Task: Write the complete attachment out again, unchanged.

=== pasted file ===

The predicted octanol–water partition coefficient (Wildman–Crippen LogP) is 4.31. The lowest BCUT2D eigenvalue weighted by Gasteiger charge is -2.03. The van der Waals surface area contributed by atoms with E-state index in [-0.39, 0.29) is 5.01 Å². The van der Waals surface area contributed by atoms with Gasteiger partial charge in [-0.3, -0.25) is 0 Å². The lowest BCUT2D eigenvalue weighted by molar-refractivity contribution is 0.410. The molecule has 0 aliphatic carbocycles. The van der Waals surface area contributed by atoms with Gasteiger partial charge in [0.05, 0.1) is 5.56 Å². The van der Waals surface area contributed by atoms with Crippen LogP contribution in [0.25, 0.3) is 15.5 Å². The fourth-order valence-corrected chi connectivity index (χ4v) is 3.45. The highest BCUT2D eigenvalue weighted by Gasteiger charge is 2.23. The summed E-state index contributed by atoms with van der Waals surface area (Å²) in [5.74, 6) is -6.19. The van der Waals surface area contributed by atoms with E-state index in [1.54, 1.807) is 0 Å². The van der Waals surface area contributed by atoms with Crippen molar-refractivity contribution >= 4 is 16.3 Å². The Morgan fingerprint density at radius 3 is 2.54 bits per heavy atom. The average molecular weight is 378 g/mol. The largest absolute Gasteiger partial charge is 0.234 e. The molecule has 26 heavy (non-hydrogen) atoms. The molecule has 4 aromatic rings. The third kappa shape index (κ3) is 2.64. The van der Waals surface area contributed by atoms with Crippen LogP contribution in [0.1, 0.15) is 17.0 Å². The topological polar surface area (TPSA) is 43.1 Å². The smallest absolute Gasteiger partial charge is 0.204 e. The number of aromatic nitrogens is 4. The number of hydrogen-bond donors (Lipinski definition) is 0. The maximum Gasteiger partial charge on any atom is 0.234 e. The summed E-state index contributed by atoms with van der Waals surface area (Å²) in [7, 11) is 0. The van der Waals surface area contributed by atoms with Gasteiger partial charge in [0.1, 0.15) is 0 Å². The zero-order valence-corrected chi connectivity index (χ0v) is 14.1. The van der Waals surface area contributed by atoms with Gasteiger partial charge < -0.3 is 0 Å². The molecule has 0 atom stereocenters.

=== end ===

The predicted octanol–water partition coefficient (Wildman–Crippen LogP) is 4.31. The lowest BCUT2D eigenvalue weighted by Gasteiger charge is -2.03. The van der Waals surface area contributed by atoms with E-state index in [-0.39, 0.29) is 5.01 Å². The van der Waals surface area contributed by atoms with Gasteiger partial charge in [-0.3, -0.25) is 0 Å². The lowest BCUT2D eigenvalue weighted by molar-refractivity contribution is 0.410. The molecule has 0 aliphatic carbocycles. The van der Waals surface area contributed by atoms with Gasteiger partial charge in [0.05, 0.1) is 5.56 Å². The van der Waals surface area contributed by atoms with Crippen LogP contribution in [0.25, 0.3) is 15.5 Å². The fourth-order valence-corrected chi connectivity index (χ4v) is 3.45. The highest BCUT2D eigenvalue weighted by Gasteiger charge is 2.23. The summed E-state index contributed by atoms with van der Waals surface area (Å²) in [5.74, 6) is -6.19. The van der Waals surface area contributed by atoms with E-state index in [1.54, 1.807) is 0 Å². The van der Waals surface area contributed by atoms with Crippen molar-refractivity contribution >= 4 is 16.3 Å². The Morgan fingerprint density at radius 3 is 2.54 bits per heavy atom. The average molecular weight is 378 g/mol. The largest absolute Gasteiger partial charge is 0.234 e. The molecule has 26 heavy (non-hydrogen) atoms. The molecule has 4 aromatic rings. The third kappa shape index (κ3) is 2.64. The van der Waals surface area contributed by atoms with Crippen LogP contribution in [0.1, 0.15) is 17.0 Å². The topological polar surface area (TPSA) is 43.1 Å². The smallest absolute Gasteiger partial charge is 0.204 e. The number of aromatic nitrogens is 4. The number of hydrogen-bond donors (Lipinski definition) is 0. The maximum Gasteiger partial charge on any atom is 0.234 e. The summed E-state index contributed by atoms with van der Waals surface area (Å²) in [7, 11) is 0. The van der Waals surface area contributed by atoms with Gasteiger partial charge in [0.1, 0.15) is 0 Å². The zero-order valence-corrected chi connectivity index (χ0v) is 14.1. The van der Waals surface area contributed by atoms with Gasteiger partial charge < -0.3 is 0 Å². The molecule has 0 atom stereocenters.